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[Analytics] How Asia sees Hong Kong’s extradition bill protests

The Hong Kong protesters’ audacity – in particular their open defiance of the city’s ultimate political masters in Beijing – has gained them widespread praise. Photo: Dickson Lee. Sketched by the Pan Pacific Agency.

Pan Pacific Agency | COMMUICATION AGENCY FOR PACIFICA REGIONS

The mammoth marches that involved an estimated 2 million people have inspired a range of views from the region’s citizens and direct action veterans. Some are in favour, and see hope in Hongkongers’ audacity – while others run the gamut from shrill condemnation to ambivalence. Bhavan Jaipragas, Phila Siu specially for the South China Morning Post.

Even for the likes of Malaysia’s Hishamuddin Rais, a veteran leader of the country’s pro-democracy Bersih marches that repeatedly brought Kuala Lumpur to a standstill in recent years, Hong Kong’s mammoth anti-extradition protests over the past fortnight have been a sight to behold.

“I mean, I was just so happy to see the young people. So many of them, so capable, and so clear in what they want. Us ‘grandaddies’ and ‘grandmummies’ of street politics can only observe and learn from the Hong Kong youth,” Hishamuddin, a firebrand civil activist for the last five decades, told This Week in Asia.

Like the self-styled Malaysian rabble-rouser, admiration – even envy – was the prevailing feeling among the citizens, civil activists and political observers of Hong Kong’s closest neighbours as they witnessed the city take to the streets in unprecedented fashion to oppose the politically charged extradition bill mooted by the government of Chief Executive Carrie Lam Cheng Yuet-ngor.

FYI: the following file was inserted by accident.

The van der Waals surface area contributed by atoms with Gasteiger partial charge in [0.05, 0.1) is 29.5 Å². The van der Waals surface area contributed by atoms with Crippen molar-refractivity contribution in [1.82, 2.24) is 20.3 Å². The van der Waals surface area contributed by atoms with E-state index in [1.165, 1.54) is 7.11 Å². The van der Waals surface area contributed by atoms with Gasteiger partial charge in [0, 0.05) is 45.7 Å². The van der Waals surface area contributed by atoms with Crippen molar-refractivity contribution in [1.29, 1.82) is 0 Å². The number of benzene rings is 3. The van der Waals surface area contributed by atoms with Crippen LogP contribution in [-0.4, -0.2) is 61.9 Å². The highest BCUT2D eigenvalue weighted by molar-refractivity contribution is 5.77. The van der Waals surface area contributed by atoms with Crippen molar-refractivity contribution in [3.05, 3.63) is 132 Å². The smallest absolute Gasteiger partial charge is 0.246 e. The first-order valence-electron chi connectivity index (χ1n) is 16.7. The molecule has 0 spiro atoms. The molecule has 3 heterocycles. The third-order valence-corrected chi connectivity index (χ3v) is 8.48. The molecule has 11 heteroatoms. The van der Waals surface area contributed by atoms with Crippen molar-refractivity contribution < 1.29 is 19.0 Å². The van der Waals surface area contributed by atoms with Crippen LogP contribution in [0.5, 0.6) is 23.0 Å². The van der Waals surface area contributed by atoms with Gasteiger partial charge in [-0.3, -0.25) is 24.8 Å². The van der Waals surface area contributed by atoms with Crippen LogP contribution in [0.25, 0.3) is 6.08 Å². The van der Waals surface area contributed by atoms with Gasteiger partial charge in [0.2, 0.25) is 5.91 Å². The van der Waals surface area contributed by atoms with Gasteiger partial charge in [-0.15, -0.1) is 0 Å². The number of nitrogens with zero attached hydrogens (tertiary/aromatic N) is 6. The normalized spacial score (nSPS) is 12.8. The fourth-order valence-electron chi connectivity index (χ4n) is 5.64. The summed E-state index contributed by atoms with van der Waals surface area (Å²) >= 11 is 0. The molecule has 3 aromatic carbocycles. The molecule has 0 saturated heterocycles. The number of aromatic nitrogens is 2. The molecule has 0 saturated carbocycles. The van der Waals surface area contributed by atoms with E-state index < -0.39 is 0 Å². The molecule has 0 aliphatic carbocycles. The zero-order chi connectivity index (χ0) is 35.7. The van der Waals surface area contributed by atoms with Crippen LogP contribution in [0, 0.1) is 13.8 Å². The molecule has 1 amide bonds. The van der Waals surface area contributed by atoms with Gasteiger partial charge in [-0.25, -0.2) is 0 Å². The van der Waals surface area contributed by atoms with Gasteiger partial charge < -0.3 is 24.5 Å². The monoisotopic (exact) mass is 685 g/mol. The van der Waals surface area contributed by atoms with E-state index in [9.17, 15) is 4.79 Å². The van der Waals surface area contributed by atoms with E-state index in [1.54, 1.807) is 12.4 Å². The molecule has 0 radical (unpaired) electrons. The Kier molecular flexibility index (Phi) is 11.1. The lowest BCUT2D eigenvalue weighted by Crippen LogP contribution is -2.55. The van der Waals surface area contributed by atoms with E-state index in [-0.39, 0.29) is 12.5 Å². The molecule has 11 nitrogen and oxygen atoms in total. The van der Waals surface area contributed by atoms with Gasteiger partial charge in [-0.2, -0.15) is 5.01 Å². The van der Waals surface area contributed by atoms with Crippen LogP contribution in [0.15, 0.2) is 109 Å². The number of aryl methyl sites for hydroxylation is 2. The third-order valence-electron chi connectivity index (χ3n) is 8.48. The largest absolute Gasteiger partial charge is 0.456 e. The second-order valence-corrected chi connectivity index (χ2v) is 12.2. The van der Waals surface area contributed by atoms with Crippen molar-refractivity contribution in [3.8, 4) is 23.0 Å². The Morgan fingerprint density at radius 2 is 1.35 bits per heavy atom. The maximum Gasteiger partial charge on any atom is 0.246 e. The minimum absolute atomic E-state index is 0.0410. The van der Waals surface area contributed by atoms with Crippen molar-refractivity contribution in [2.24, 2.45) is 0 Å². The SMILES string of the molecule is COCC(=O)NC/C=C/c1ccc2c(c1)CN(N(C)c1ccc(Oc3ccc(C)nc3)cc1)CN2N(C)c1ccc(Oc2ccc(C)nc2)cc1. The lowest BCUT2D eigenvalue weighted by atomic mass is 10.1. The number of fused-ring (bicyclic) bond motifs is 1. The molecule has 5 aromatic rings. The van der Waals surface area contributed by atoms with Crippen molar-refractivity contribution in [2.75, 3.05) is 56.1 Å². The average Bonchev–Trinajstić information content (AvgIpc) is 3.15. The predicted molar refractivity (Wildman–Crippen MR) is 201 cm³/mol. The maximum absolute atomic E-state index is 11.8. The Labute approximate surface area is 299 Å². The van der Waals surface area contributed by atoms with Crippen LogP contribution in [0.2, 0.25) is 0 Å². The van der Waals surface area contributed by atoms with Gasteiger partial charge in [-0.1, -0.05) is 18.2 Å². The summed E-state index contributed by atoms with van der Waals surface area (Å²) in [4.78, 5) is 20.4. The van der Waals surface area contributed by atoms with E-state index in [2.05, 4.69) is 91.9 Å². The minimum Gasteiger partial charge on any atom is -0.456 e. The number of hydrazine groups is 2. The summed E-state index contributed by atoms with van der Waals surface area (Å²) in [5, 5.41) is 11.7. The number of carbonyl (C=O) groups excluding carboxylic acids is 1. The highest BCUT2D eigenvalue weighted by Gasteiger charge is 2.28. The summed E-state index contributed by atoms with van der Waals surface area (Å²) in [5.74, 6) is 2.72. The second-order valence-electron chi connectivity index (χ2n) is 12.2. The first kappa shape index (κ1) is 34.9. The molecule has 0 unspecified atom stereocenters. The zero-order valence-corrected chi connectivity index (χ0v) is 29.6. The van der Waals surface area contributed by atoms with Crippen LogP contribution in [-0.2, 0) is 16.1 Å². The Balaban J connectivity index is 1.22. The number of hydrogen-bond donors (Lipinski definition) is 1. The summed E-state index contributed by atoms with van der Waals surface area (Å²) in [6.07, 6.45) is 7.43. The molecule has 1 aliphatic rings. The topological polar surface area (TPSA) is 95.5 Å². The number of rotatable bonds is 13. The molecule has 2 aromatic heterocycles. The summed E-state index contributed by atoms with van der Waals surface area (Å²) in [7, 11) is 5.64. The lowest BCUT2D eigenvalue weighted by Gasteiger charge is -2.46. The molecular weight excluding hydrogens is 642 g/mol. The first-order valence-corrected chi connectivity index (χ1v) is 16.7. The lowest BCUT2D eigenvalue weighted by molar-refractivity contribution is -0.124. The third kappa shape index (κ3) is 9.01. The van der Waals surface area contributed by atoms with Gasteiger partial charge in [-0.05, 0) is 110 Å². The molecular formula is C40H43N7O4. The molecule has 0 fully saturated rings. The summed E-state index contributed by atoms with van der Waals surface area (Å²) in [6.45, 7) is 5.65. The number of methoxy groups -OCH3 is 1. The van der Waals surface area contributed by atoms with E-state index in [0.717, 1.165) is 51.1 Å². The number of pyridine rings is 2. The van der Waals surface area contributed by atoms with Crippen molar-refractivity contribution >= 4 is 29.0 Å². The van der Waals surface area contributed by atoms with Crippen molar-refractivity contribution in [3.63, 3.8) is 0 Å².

The likes of the Philippines – the Southeast Asian nation nearest to Hong Kong – and South Korea have a long tradition of street protests. But even there, the Hong Kong protesters’ audacity, in particular their open defiance of the city’s ultimate political masters in Beijing, has gained them widespread praise.

Social media users from across the region also commended the protesters’ civil behaviour after they cleaned up after the marches, and on several instances let ambulances pass through streets flooded with people.

However, the adulation was not uniform across the region.

In Singapore – seen by many as Hong Kong’s sister city – where protests are rare due to tough rules governing freedom of assembly, one well-known establishment figure scoffed at the protesters for having “lost all sense of reality”.

Retired top diplomat Bilahari Kausikan suggested Beijing might need to get involved to quell the street protests.

Civil activists who had led protests in the Lion City, meanwhile, said people in the city state were unlikely to come out in the same manner as Hongkongers because they had been “conditioned” to be apprehensive of direct action.

Large-scale protests are expected to continue in Hong Kong this weekend after the city’s government failed to respond to demands to scrap the extradition bill, which would for the first time have allowed suspects in the semi-autonomous city to be extradited to mainland China.

Still, there has been some immediate impact, with Chief Executive Lam issuing a rare apology for attempting to push through the bill, which she has now vowed to indefinitely suspend.

However, the embattled leader continues to enjoy Beijing’s backing.

On Monday, Chinese foreign ministry spokesman Lu Kang said Lam’s resignation – a key demand of protesters – was out of the question.